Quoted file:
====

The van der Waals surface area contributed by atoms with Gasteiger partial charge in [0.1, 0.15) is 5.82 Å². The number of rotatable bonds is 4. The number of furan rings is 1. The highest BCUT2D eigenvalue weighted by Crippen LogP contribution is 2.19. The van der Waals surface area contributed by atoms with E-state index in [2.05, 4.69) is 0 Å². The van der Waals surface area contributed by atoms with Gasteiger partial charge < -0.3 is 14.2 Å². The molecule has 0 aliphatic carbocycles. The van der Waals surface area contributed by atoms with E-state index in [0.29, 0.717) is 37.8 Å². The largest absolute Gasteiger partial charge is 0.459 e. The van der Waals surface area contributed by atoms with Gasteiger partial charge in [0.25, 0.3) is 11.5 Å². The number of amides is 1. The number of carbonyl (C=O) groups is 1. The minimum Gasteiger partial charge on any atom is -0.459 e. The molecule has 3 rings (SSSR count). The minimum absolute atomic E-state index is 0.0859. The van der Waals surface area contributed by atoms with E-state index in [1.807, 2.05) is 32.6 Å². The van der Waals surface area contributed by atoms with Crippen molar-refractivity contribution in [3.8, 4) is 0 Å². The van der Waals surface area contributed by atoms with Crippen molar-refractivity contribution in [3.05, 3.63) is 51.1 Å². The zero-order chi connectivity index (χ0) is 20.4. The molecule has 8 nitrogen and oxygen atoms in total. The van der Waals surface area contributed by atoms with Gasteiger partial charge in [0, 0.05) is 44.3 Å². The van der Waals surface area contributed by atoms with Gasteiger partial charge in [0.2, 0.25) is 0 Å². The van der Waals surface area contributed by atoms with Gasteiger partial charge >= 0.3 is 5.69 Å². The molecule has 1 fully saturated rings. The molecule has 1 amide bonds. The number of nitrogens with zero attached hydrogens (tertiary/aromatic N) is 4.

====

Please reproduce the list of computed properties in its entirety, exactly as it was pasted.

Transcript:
The van der Waals surface area contributed by atoms with Gasteiger partial charge in [0.1, 0.15) is 5.82 Å². The number of rotatable bonds is 4. The number of furan rings is 1. The highest BCUT2D eigenvalue weighted by Crippen LogP contribution is 2.19. The van der Waals surface area contributed by atoms with E-state index in [2.05, 4.69) is 0 Å². The van der Waals surface area contributed by atoms with Gasteiger partial charge < -0.3 is 14.2 Å². The molecule has 0 aliphatic carbocycles. The van der Waals surface area contributed by atoms with E-state index in [0.29, 0.717) is 37.8 Å². The largest absolute Gasteiger partial charge is 0.459 e. The van der Waals surface area contributed by atoms with Gasteiger partial charge in [0.25, 0.3) is 11.5 Å². The number of amides is 1. The number of carbonyl (C=O) groups is 1. The minimum Gasteiger partial charge on any atom is -0.459 e. The molecule has 3 rings (SSSR count). The minimum absolute atomic E-state index is 0.0859. The van der Waals surface area contributed by atoms with E-state index in [1.807, 2.05) is 32.6 Å². The van der Waals surface area contributed by atoms with Crippen molar-refractivity contribution in [3.8, 4) is 0 Å². The van der Waals surface area contributed by atoms with Crippen molar-refractivity contribution in [3.05, 3.63) is 51.1 Å². The zero-order chi connectivity index (χ0) is 20.4. The molecule has 8 nitrogen and oxygen atoms in total. The van der Waals surface area contributed by atoms with Gasteiger partial charge in [0, 0.05) is 44.3 Å². The van der Waals surface area contributed by atoms with Gasteiger partial charge in [0.2, 0.25) is 0 Å². The van der Waals surface area contributed by atoms with Gasteiger partial charge >= 0.3 is 5.69 Å². The molecule has 1 fully saturated rings. The molecule has 1 amide bonds. The number of nitrogens with zero attached hydrogens (tertiary/aromatic N) is 4.